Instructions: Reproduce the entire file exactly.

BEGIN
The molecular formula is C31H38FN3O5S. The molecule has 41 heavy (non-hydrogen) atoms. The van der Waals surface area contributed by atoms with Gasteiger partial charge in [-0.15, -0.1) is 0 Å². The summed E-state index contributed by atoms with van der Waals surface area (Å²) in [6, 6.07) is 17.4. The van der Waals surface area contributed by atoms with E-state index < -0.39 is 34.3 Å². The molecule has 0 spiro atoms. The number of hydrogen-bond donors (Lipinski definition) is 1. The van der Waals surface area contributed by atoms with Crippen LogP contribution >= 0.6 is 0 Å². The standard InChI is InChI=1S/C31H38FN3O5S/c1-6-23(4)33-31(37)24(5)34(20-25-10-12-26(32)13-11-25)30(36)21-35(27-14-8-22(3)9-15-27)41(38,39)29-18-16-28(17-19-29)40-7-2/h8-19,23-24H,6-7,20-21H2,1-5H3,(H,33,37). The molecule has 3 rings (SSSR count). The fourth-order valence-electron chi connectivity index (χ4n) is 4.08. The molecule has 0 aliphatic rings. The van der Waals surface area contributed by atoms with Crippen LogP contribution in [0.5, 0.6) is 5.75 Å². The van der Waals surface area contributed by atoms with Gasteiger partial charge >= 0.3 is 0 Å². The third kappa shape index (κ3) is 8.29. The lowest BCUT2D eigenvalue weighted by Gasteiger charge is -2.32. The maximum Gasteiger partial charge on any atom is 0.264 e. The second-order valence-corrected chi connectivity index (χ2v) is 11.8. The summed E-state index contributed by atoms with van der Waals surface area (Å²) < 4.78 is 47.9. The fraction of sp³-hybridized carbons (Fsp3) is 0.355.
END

The molecular formula is C31H38FN3O5S. The molecule has 41 heavy (non-hydrogen) atoms. The van der Waals surface area contributed by atoms with Gasteiger partial charge in [-0.15, -0.1) is 0 Å². The summed E-state index contributed by atoms with van der Waals surface area (Å²) in [6, 6.07) is 17.4. The van der Waals surface area contributed by atoms with E-state index < -0.39 is 34.3 Å². The molecule has 0 spiro atoms. The number of hydrogen-bond donors (Lipinski definition) is 1. The van der Waals surface area contributed by atoms with Crippen LogP contribution >= 0.6 is 0 Å². The standard InChI is InChI=1S/C31H38FN3O5S/c1-6-23(4)33-31(37)24(5)34(20-25-10-12-26(32)13-11-25)30(36)21-35(27-14-8-22(3)9-15-27)41(38,39)29-18-16-28(17-19-29)40-7-2/h8-19,23-24H,6-7,20-21H2,1-5H3,(H,33,37). The molecule has 3 rings (SSSR count). The fourth-order valence-electron chi connectivity index (χ4n) is 4.08. The molecule has 0 aliphatic rings. The van der Waals surface area contributed by atoms with Crippen LogP contribution in [0.5, 0.6) is 5.75 Å². The van der Waals surface area contributed by atoms with Gasteiger partial charge >= 0.3 is 0 Å². The third kappa shape index (κ3) is 8.29. The lowest BCUT2D eigenvalue weighted by Gasteiger charge is -2.32. The maximum Gasteiger partial charge on any atom is 0.264 e. The second-order valence-corrected chi connectivity index (χ2v) is 11.8. The summed E-state index contributed by atoms with van der Waals surface area (Å²) < 4.78 is 47.9. The fraction of sp³-hybridized carbons (Fsp3) is 0.355.